Death of print ‘greatly exaggerated’

Many owners and managers of small and medium-sized business have heard that print is dead and don’t even consider using it as part of their marketing mix.

Mark Twain once wrote that the reports of his death were greatly exaggerated and the same is true of print and other technologies. Remember all the panic and confusion in the music industry after digital downloads became the most popular way of getting new music?

The last rites were read for vinyl records after almost everyone agreed they had passed their sell-by-date. But a funny thing happened on the way to the funeral because vinyl refused to be buried.

Much the same story played out in photography where digital looked like it was going to kill off film entirely. Many famous names went to the wall, as the bemused-looking Agfa teddy on my bookcase will confirm, but there are quite a few people still using film and instant cameras.

Print is another one of those formats that is not going to die. They’ve been talking about the paperless office and the death of books for years but it’s not going to happen. There will be changes and many newspapers will go under but print and paper will still be around. It’s just so tactile and you can’t destroy it by walking past a really strong magnet or spilling a bit of your margarita on it.

Print and paper overlooked

Most smaller businesses now concentrate on marketing themselves via the Worldwide Web and social media. They usually get business cards printed but overlook the fact that print and paper have unique characteristics making them a really valuable marketing tool as well.

The thing is that printed materials potentially have a very long life and can lie around for months waiting for someone to pick them up. An application form for a cinema club lay on my hall table for six months before I got around to joining, for example.

The question is whether I would have bothered if the bored assistant had merely directed me to a website to sign up. Probably not. The website is useful for checking session times but the printed form is what finally got me over the line.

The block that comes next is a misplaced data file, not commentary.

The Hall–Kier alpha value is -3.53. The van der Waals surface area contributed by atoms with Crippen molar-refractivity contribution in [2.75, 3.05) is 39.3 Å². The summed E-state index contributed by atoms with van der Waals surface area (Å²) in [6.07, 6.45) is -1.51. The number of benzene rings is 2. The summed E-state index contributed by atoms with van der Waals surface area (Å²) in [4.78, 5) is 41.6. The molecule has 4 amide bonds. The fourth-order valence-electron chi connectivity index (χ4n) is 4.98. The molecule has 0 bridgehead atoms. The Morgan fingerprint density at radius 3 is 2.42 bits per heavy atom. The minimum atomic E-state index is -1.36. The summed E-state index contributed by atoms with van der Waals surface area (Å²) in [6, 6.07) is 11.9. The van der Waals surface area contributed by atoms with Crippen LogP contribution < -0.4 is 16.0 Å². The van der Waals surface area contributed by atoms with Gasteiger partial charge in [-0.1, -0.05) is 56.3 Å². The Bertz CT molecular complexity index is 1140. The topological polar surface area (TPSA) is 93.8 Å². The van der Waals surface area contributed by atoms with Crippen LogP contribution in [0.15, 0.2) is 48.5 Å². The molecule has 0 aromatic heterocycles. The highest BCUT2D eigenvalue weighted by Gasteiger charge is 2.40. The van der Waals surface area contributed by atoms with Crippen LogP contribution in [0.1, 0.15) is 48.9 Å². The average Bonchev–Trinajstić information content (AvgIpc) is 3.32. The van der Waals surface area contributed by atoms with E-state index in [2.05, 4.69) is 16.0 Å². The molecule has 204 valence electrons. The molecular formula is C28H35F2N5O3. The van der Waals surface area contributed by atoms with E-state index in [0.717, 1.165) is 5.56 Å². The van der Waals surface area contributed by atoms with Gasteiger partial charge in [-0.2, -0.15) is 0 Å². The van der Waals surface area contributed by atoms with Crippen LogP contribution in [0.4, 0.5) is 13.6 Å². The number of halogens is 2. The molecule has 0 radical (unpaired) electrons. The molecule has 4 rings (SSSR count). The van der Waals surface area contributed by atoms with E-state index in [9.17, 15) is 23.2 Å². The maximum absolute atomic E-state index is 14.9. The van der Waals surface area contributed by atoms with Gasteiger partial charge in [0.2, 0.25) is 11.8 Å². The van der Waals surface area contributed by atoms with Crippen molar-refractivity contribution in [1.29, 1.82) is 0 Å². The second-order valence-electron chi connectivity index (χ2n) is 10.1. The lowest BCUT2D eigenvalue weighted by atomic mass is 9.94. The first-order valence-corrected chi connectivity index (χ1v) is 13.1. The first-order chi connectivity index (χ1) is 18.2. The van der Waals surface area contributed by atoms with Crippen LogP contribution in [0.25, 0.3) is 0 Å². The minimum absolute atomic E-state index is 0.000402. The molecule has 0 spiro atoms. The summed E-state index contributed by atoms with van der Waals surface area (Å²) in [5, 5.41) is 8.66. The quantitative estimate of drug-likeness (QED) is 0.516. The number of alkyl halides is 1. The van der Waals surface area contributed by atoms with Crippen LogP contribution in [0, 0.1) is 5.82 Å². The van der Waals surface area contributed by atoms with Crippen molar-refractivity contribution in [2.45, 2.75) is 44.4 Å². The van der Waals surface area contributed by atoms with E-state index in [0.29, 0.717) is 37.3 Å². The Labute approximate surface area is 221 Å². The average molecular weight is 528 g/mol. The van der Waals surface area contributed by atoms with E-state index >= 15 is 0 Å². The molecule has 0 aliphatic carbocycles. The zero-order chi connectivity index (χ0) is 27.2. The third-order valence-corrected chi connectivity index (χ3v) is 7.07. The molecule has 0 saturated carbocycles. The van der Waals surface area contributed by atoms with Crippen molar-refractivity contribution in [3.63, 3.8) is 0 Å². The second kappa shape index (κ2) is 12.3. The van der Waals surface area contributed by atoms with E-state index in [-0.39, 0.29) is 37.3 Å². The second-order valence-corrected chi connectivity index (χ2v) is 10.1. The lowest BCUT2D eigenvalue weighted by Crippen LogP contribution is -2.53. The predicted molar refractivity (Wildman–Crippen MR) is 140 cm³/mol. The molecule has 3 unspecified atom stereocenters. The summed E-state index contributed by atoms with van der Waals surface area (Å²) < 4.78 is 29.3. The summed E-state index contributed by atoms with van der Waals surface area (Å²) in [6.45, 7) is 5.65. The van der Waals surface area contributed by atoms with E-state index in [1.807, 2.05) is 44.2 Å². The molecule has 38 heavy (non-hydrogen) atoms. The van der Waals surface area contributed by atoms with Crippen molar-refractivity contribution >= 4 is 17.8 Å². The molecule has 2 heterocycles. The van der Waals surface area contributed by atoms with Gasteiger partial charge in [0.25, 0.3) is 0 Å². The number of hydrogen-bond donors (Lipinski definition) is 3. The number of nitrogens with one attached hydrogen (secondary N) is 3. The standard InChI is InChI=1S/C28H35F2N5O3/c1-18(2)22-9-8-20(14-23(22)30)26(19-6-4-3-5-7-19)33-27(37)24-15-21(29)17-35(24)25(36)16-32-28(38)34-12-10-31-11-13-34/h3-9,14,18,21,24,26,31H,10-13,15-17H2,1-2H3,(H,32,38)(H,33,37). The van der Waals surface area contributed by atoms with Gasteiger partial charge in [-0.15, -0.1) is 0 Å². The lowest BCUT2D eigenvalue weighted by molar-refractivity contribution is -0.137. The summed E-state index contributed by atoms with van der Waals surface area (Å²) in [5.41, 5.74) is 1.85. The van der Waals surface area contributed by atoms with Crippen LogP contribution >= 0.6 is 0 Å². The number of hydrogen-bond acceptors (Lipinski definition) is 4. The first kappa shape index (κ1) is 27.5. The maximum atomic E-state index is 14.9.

Differentiating with print

A nicely written printed book, information sheet, catalogue, booklet, form, coupon or flyer can also be a valuable marketing tool. Your website is always on, it’s true, but clients have to make an effort to visit it and it can’t lie around on the hall table being an ongoing reminder.

You hope potential clients will look at your website after they get home from the event where you handed them your business card. The snag is that they will have received cards from a large number of people and may not even remember who you were.

But what if you differentiated yourself and handed them a nice little brochure as well? Isn’t there a chance they’ll quickly scan itwhen they get home and take action or maybe even leave it lying around where they, or others, might see it later?

I recently produced a print version of my weekly newsletter which has aroused a gratifying amount of interest wherever I handed it out and I’ll certainly be doing a second edition later in the year.

Be aware

Printed materials you hand out represent your business and you cannot afford to make a negative impression with bad design or poorly written text riddled with grammar and spelling errors. At Allan Jackson Communications we can help you tell your story clearly and concisely and work with experienced print designers to produce printed materials that’ll get you over the line with your customers.


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